The old is new again! And just as before it promises better quality of life and overall health for everyone.
Bone broth has become popular (again) both for its health benefits and in fine dining too. It not only adds flavor and character to food, but also is chock-full of valuable nutrients. These nutrients not only taste good, but also improve digestion, support the immune system, provide relief for sore muscles and achy joints, and restore and maintain overall health.
Making bone broth isn’t new. It goes back thousands of years. When people first started cooking, they sed all parts of the rare animal for their nourishment. And bone broth does just that. And it’s been a staple of the human diet ever since then.
Nowadays, with our trend toward a more and more processed diet, the “good ole” bone broth often is forgotten, with negative consequences for our health and well-being.
In my opinion, and that of many other experts, bone broth belongs in every human’s diet.
Bone broth is made by boiling and slow simmering connective tissue and bones stripped of their meat with herbs, seasonings and vegetables for anywhere from 6 to 18 hours or longer. The bones and tissue typically come from chicken, fish or livestock such as cow or lamb. It remains an important part of the diet for people around the world and is a “secret ingredient” in many delicious dishes, called “stock”.
Bone broth, if made correctly, will gel when cooled and has a thicker consistency than store-bought “broth”, which often contains harmful additives and flavor “enhancers”. We don’t need all those when we make our bone broth ourselves.
Here is my recipe for bone broth made in the slowcooker. It couldn’t be easier.
“Leaky gut” describes a condition where gaps open in the lining of the intestines that allow undigested foods, dangerous toxins, germs, harmful bacteria and other pathogens to pass into the blood stream. Once in the blood, they trigger an immune response. Research suggests restoring the integrity of the intestinal lining (reversing a leaky gut) can help reduce the occurrence of autoimmune diseases, allergies and more.
One of the main ingredients in bone broth, gelatin (another name for collagen broth) has been recommended for hundreds of years to soothe digestion.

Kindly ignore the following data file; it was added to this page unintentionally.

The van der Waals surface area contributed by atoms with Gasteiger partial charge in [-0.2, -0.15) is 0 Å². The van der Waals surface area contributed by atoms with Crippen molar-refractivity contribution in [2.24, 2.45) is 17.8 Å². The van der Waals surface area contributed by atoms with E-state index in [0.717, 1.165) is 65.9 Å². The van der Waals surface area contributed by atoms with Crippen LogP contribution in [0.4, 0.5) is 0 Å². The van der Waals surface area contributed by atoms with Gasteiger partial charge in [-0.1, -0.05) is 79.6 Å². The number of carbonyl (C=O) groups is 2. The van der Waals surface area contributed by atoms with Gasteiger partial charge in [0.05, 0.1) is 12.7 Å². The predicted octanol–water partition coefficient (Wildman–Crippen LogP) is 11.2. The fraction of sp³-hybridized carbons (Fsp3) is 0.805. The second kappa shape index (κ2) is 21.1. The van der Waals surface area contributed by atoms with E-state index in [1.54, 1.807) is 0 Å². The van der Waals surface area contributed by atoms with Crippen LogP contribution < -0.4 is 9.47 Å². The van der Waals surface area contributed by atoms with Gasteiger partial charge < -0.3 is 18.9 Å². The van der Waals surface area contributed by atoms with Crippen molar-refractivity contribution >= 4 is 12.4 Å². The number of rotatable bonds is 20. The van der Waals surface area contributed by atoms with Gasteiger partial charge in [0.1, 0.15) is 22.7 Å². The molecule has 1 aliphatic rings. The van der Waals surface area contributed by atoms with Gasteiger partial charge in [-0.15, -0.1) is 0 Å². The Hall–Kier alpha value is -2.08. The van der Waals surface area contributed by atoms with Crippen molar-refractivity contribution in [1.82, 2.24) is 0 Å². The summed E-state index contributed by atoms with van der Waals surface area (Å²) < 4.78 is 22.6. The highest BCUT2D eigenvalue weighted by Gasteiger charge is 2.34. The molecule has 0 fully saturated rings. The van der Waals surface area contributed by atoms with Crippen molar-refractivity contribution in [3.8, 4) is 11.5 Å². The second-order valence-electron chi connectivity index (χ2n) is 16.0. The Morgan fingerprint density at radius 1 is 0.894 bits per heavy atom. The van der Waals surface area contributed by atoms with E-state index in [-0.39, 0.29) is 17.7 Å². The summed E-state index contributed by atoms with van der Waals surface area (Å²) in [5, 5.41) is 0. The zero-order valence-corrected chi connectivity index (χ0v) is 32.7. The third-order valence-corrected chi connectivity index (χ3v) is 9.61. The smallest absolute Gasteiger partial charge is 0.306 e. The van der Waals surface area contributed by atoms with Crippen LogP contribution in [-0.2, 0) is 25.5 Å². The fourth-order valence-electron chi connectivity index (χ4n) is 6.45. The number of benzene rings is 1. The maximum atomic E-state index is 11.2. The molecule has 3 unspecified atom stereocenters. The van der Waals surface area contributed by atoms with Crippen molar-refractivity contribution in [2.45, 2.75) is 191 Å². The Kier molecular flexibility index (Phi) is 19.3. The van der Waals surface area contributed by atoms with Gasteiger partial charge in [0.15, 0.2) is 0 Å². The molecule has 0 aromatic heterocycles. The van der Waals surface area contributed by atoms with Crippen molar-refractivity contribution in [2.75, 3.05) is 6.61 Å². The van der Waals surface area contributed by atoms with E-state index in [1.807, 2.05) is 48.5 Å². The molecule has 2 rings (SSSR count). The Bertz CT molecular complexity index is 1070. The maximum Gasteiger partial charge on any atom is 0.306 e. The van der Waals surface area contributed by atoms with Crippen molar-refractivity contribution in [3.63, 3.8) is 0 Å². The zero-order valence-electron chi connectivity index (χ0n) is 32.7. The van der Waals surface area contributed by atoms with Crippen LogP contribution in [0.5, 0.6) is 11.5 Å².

Doctors in these times would recommend a broth of gelatin to treat all kinds of illnesses where the stomach was involved. These days, researchers have found that gelatin protects the inner lining of the intestines, making it a helpful to help with leaky gut.
If you experience:
you likely have a disturbed or “leaky” gut.
Bone broth works very well for joint pain, which may seem surprising. The reason is that the gelatin soothes the digestive tract while other nutrients nutrients like proline, glycine, sulfur and silicon as well as trace and structural minerals from the bone broth provide the nutrients needed to repair and heal joints.
Many factors can lead to a disturbance in the gut microbiome and thus to a leaky gut.
These include a standard American diet (SAD) full of processed foods, food additives, pesticides and herbicides that damage the lining of the gut.
Chronic stress also has been proven to disturb the gut bacteria and lead to a leaky gut, as well as many medications, like antibiotics, but also infections, traveller’s diarrhea, and more.
If you suspect you have leaky gut, start by making bone broth and drinking it daily, as a drink or add fresh vegetables and pastured or grass-fed meat and spices for a delicious soup.
If your symptoms persist, you may want to schedule a free and confidential phone consultation with one of us to find out how to resolve your individual issues and get back to health.
Dr. Christine Sauer, MD,ND(Ger), INHC, CBHC is a German-trained conventional as well as naturopathic physician, a Certified Brain and Mental Health Expert and Coach and a Certified Integrative Nutrition Holistic Health Coach. Through her own journey from successful owner of a large practice in Germany through the abyss of mental and physical health to complete recovery she discovered her unique process to help her clients achieve lasting health and wellness. Her mission is to change the world for the better, one life at a time. Her hobbies are science, learning new things, cooking, gardening and her backyard chickens and dogs.
What is Bone Broth Good For?
Basic Bone Broth
Bone Broth: Why You Should Have It Daily
Seasonal Affective Disorder (SAD) – Part 1
Food Sensitivity Tests: Facts and Fiction
Vitamin D Deficiency And Hair Loss
All You Need To Know About The Skin Cycle
Fatigued: Is it Hypothyroidism?